A potential "magic bullet" may have been found in the fight to treat a deadly disease that has ravaged Tasmanian devils for the last two decades.
The illness, Tasmanian devil facial tumor disease, is a cancer spread from devil to devil by biting, when the animals are interacting socially. It was first spotted in 1996.
Second Form Of Contagious Cancer Found In Tasmanian Devils
Researchers from Deakin University compared the immune system molecules of devils that had the cancer with those that did not.
"We know from human and animal studies that certain natural antibodies are able to recognize and kill cancerous cells," explained research co-author Beata Ujvari in a statement. "So we wanted to see whether the presence of these molecules would also determine tumor development in Tasmanian devils."
VIDEO: How The Endangered Species Act Looks Out For Animals
The scientists observed that devils with a higher ratio of the natural antibodies were less likely to have the deadly disease.
"We can deduce, then, that devils with higher natural antibody ratio are therefore less susceptible to the contagious cancer," Ujvari said.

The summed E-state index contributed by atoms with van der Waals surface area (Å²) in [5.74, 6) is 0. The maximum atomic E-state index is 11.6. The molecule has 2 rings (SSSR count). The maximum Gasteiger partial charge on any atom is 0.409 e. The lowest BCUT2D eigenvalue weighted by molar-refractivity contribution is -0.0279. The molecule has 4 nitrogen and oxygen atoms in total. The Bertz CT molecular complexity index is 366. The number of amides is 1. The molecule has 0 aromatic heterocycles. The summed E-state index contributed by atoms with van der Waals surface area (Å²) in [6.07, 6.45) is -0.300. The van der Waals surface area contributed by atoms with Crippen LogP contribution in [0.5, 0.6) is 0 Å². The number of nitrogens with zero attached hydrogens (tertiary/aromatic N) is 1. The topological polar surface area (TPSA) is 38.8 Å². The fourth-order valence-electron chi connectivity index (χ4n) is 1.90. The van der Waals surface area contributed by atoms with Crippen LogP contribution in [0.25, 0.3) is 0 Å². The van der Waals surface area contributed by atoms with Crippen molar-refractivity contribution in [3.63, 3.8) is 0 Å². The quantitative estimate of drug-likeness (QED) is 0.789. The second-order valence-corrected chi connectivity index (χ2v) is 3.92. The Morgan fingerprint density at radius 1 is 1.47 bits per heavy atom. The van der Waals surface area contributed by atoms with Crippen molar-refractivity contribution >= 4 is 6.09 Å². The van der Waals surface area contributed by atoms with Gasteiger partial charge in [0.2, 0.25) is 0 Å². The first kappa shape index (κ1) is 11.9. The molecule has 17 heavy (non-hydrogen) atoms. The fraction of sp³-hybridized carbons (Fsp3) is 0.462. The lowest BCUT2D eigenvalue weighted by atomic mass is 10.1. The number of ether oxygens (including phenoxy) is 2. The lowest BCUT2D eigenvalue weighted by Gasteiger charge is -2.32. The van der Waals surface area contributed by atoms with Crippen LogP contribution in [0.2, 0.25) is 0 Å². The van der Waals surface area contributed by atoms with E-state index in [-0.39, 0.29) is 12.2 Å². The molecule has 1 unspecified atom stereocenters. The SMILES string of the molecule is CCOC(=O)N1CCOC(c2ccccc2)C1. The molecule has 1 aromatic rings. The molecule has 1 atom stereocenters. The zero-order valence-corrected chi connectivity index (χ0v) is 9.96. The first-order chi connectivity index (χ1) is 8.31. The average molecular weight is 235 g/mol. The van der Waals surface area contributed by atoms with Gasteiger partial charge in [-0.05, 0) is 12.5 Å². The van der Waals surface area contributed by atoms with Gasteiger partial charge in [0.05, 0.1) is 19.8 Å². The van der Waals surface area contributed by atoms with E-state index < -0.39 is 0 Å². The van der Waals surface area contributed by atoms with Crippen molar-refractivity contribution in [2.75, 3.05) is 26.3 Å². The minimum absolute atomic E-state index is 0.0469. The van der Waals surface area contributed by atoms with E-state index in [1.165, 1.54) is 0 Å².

The hope springing from Ujvari's research is that new anti-tumor vaccines could be created that enhance production of the natural antibodies, or that the antibodies could be used in direct treatment of the disease.
"This process, known as ‘active immunotherapy,' is becoming more and more accepted in treating human cancers," Ujvari said, "and we think it could be the magic bullet in saving the Tasmanian devils from extinction."
Should Tasmanian Devils Be Returned To Mainland Australia?
Tasmanian devil facial tumor disease creates large, ulcerating tumors in the devils and has been responsible for an enormous decline of the species since it was first detected 20 years ago. The marsupials, which today exist only on Australia's island-state Tasmania, are classified as endangered, and Australian environmental law has protected the animals since 2009.
Ujvari and her colleagues from the universities of Sydney and Tasmania report their findings on the prevalence of the antibodies in the latest issue of the journal Nature Scientific Reports.